Why are ever-younger adults contracting shingles?

No longer just a disease of the elderly?

Justin Leighton/Alamy/Getstock

“Natalie” was about to start teacher’s college in Toronto when her left eyelid began burning and stinging. “I thought the pain was from a new eye-makeup remover I was using,” she remembers. When the irritation did not subside, she went to see her doctor. The diagnosis: shingles.

Also known as herpes zoster, shingles happen when the virus that causes chicken pox, varicella zoster, is reactivated. Long after the itchy, red bumps associated with chicken pox disappear, the virus that caused them remains dormant in the body, hiding in the nerve cells along the spinal cord. The virus can then resurface later in life as shingles—sometimes in otherwise healthy people, more often in those with weakened immune systems, such as the elderly. But shingles appears poised to become an equal-opportunity disease, infecting ever-younger adults. The reason, experts say, is that vaccines have, paradoxically, rendered an unlucky cohort more vulnerable.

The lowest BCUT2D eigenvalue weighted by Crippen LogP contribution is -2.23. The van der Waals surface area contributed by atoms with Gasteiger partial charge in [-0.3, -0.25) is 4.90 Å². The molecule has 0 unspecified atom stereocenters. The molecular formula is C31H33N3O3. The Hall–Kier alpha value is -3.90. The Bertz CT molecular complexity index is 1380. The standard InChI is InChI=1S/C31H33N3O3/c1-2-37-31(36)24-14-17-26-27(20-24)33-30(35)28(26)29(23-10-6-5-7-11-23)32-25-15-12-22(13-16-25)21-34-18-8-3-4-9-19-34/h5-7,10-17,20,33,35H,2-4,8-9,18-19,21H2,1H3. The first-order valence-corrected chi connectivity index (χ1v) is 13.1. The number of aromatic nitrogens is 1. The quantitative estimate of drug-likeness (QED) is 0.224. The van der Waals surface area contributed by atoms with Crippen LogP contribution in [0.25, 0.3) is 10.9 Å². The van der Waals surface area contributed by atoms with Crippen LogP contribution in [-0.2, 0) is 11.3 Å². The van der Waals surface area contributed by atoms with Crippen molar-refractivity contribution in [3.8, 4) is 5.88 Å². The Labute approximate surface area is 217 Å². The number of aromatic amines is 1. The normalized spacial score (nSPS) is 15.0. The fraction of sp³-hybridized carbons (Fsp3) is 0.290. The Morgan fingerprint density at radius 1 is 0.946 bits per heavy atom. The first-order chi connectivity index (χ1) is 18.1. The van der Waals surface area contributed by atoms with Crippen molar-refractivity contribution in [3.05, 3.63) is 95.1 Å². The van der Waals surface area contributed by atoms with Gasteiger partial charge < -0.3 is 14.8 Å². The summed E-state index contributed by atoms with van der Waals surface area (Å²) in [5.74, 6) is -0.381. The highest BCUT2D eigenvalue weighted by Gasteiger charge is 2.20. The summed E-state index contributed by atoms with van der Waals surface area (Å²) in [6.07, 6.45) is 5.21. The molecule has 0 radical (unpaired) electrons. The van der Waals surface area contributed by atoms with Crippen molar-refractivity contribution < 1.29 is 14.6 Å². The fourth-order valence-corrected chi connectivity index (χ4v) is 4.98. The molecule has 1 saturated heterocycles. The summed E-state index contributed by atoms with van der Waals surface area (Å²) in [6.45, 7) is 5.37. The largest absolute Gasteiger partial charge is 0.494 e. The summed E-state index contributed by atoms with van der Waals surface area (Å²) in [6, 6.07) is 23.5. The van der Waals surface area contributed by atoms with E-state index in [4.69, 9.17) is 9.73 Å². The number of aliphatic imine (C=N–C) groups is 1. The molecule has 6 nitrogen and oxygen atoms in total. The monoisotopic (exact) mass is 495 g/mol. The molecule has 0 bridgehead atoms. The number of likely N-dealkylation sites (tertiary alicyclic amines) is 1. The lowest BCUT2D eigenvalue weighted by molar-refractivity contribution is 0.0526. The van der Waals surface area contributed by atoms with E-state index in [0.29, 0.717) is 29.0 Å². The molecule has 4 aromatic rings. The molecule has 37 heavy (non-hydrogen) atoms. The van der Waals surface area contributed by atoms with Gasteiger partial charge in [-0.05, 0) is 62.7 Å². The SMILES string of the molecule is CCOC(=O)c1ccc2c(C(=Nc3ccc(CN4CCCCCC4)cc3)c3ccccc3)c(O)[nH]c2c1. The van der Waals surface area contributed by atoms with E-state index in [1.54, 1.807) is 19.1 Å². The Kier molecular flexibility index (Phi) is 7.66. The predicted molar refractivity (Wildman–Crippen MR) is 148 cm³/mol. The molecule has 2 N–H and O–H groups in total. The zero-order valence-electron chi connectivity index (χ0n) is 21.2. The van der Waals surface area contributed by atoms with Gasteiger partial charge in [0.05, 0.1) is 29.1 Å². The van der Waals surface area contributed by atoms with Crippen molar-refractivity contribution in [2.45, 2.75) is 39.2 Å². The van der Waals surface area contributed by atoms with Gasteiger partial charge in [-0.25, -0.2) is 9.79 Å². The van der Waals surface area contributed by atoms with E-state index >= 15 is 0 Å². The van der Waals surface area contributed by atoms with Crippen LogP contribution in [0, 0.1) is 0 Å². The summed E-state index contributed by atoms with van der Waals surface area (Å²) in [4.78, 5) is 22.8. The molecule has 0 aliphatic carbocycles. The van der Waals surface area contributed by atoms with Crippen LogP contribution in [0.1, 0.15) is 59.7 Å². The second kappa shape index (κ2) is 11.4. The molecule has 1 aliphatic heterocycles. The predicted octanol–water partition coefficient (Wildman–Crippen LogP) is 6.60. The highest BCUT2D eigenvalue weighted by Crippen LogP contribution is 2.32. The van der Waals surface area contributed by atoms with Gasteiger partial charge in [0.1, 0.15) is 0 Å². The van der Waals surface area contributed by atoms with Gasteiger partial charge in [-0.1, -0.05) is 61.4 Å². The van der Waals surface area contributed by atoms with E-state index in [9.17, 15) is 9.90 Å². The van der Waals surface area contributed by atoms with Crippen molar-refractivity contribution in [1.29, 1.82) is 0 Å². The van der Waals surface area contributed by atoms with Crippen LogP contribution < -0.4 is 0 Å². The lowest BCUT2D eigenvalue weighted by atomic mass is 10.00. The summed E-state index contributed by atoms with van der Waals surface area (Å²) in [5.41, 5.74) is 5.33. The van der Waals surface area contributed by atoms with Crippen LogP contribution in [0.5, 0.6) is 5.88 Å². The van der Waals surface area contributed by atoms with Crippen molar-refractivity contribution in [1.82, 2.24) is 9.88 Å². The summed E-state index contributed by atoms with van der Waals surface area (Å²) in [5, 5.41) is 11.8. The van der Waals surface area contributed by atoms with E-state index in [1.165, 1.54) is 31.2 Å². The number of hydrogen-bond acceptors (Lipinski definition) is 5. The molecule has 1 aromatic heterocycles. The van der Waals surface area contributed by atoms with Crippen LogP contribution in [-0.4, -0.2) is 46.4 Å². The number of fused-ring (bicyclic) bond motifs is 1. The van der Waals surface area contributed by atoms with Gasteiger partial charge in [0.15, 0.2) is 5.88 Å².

Natalie was just 24 years old when she got shingles and she had a particularly stubborn case. Valtrex, an antiviral, didn’t help. The itchy rash spread across her forehead and into her scalp, and then, for about four weeks, she couldn’t open her eye. “I was in such severe pain I thought I was going to go crazy,” she recalls. At night, she’d lie on the floor, crying, unable to sleep because the burning, itching sensation was so excruciating. A doctor prescribed antidepressants for a month to numb the nerve pain—and warned that some patients with shingles in the nerves around the eye found the burning and itching so unbearable, they killed themselves.

Three years later, Natalie is “still dealing with the aftermath.” While she had perfect vision pre-shingles, she now has light sensitivity due to permanent scarring of the cornea, and can’t wear glasses because her eyesight changes depending how the virus affects her cornea at a given time. She also suffers from post-herpetic neuralgia, the prolonged and sometimes debilitating nerve pain that may persist after the rash has cleared. When she visits her corneal specialist, he jokes, “Doesn’t Natalie look good for 65?”